12 May 2020 - 20 September 2020
|Place||Krakow, Museum of Contemporary Art , ul. Lipowa 4, POLAND|
|Organizer||Museum of Contemporary Art in Cracow / Muzeum Sztuki Współczesnej w Krakowie|
"The Pope" is a further exhibition that brings diverse artistic responses to the bishop of Rome. The previous show took place in 2014. Today, on the occasion of the centenary of the birth of Karol Wojtyła (1920–2005), known to the world as John Paul II, the Museum has prepared a presentation devoted in its entirety to the phenomenon of the Polish Pope.
The starting points of the exhibition are works from the MOCAK Collection by Rafał Bujnowski and Volker Hildebrandt, which highlight the industry of mass-produced images of the Pope and the cult of objects that he had come into contact with, as well as the manner in which the important events of his pontificate were presented by the media.
The exhibition also comprises works that focus on different aspects of the presence of John Paul II in the public awareness. Some refer to events that marked the Pope’s pontificate, such as his pilgrimages to Poland (Wojciech Plewiński, Hubert Czerepok) and the attempt on the Pope’s life in 1981 (Edward Dwurnik, Mounir Fatmi), others show how images created by the media have taken hold in our minds (Marcin Maciejowski, The Krasnals). The most obvious manifestation of the popular fascination with John Paul II is the commercialisation of his image – the adoration of the Pope through products intended to fuel the cult (Peter Fuss). Another example is the drive to build a community through a shared effort in creating a portrait of John Paul II (Piotr Uklański). The cult reaches a controversial dimension when the image of the Pope is placed directly on the body in the form of a tattoo (Mateusz Sarzyński).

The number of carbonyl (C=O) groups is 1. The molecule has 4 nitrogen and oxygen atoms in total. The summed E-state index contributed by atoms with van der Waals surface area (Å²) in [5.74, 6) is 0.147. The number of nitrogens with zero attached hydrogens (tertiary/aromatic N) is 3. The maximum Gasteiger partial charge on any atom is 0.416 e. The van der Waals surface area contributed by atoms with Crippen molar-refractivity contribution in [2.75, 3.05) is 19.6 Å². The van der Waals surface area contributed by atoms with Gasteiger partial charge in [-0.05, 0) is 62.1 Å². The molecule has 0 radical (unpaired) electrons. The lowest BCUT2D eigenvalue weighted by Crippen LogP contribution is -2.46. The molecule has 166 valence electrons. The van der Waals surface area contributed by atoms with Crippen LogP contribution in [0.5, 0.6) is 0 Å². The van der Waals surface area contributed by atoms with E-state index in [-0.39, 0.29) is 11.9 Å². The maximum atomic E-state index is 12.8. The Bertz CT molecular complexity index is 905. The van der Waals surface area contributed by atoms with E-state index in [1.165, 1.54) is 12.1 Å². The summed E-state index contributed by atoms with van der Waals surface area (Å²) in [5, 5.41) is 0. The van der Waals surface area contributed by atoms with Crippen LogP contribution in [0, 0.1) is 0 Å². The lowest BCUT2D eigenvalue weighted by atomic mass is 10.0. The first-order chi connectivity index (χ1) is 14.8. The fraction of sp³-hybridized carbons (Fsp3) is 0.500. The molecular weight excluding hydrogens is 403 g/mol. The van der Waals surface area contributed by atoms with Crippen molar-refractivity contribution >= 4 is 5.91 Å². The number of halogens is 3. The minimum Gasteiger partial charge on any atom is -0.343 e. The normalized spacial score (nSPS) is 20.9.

The exhibition is accompanied by a publication in Polish and English comprising the curatorial text, concise biographical notes of the participating artists, and an essay by the cultural anthropologist Stanisław Obirek, who presents the phenomenon of John Paul II in historical, religious and cultural contexts.